“Japanese youth nowadays are called the ‘manual generation’—they read ‘how-to-books’ before they do anything. Now priests are no exception.” So reports Tokyo newspaper The Daily Yomiuri. In order to teach priestly etiquette and traditions to today’s young priests, Kyoto’s Institute for Zen Studies directed that a how-to-be-a-priest manual be prepared. Whereas Zen priests of old had to remain unmarried and were famed for their strict training, many today simply inherit the work from their fathers or grandfathers. But fathers, the newspaper says, often fail to teach their sons manners befitting priests, and the youths themselves are too busy studying for college exams to learn Zen customs. Some reportedly have difficulty reading the sutras, or discourses of the Buddha.
Heart Problems Among Argentine Women
Recent statistics show that the number of heart attacks is rising rapidly among women of all ages in Argentina. The newspaper Clarín published the results of a survey on the subject made by the Sociedad Argentina de Cardiología (Argentine Society of Cardiology). It surveyed 82 intensive care units and 521 heart patients throughout the country. The report states that the number of women admitted to Argentina’s hospitals because of heart attacks increased by over 56 percent in less than a year. And whereas in 1991 only 25 percent of heart attack patients were women, at present they represent nearly 40 percent. Risk factors for heart attacks include high blood pressure, obesity, excessive fat in the blood, alcoholism, and tobacco use. However, this study found no direct correlation between age and the mortality of heart patients.
Neurosis in the Convent?
Convents and monasteries are often thought of as idyllic havens for meditation. However, Bruno Giordani, a clergyman who teaches psychology at the Pontifical Lateran University in Rome, has produced “a disquieting analysis” of convents and monasteries, reports the Italian newspaper Corriere della Sera. According to his report, “many nuns appear to be victims” of “a large number of serious psychological disorders.” He enumerates the traits of the “neurotic nun,” who “often suffers from pathological guilt feelings or else the absence of all moral sensibility.” Some are troubled by “solitude, not being understood, and narcissistic behavior,” affirms Giordani. Little wonder, then, that the next world synod of Catholic bishops, which will be held in 1994, will deal with the specific problems faced by the clergy.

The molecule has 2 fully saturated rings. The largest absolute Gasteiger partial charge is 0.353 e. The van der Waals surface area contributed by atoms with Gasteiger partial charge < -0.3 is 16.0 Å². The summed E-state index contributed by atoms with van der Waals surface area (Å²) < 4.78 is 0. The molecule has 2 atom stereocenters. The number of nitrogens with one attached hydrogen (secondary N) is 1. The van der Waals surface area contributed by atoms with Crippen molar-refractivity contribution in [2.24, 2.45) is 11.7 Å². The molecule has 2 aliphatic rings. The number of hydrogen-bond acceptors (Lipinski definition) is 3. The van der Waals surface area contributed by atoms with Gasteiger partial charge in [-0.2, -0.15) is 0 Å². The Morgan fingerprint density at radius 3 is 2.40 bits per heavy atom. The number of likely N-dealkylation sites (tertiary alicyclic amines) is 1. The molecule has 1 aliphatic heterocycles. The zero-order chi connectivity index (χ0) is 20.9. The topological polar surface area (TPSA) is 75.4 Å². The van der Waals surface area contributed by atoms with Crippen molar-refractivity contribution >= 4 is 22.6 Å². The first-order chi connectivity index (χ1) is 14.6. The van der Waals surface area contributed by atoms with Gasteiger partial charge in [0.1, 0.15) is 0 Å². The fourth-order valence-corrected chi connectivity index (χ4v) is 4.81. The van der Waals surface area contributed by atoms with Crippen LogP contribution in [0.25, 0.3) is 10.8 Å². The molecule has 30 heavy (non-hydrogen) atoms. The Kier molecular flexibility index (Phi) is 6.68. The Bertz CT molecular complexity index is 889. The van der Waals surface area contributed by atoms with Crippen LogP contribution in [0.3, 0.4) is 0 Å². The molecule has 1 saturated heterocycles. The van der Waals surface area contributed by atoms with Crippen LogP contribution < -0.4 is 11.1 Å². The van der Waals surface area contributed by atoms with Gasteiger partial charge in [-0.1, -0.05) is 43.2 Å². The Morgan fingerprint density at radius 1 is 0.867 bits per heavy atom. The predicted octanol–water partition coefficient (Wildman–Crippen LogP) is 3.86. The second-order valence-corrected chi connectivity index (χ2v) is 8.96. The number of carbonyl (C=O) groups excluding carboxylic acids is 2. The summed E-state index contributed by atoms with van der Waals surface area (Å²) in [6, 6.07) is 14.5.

Wars Still Continue
Although military expenditures worldwide are being cut back, the number of wars being fought is not declining. “The Stockholm International Peace Research Institute (SIPRI) in Sweden recorded 30 serious armed conflicts in the past year ,” reports the German newspaper Nassauische Neue Presse. According to the institute, that was the same number as in 1991. Even though fighting ceased in some trouble spots, “Bosnia witnessed the start of the bloodiest conflict, in which over 100,000 persons lost their lives by the year’s end.” SIPRI predicts that “the number of conflicts that escalate into violence will fall only very gradually.”
Street Named After Witness Martyr
When a new street was to be named in the small German town of Baltmannsweiler, the Community Council settled on the name Bernhard Grimm. Why? Reports the newspaper Esslinger Zeitung: “Grimm, born in 1923, lived at 30 Reichenbacher Street. As a believing Jehovah’s Witness, he refused to take up military service when registered. He was immediately imprisoned and taken to Berlin. The military court sentenced him to death for ‘corrupting the military.’ On August 21, 1942, the death sentence was executed on the 19-year-old in Berlin-Plötzensee.” Because it was just over 50 years since this young man’s martyrdom, the community councillor thought it a fitting time to name a street after him.
“Magazines and newspapers have fewer readers,” states Gazeta Mercantil. The Brazilian newspaper reports that delegates in Berlin, Germany, attending the 46th convention of the International Federation of Newspaper Editors were concerned over the growing “lack of interest in reading the printed page and the preference for audiovisual” media. In the opinion of the president of the Inter-American Society of the Press, Alejandro Junco de la Vega, many have “no awareness of the importance of the printed word . . . Many still believe that television is more relevant.” Horácio Aguirre, director of the newspaper Las Americas in Miami, voices an opinion doubtless shared by many a newspaperman, that a newspaper “presents a much more ample panorama of what is happening in the world.”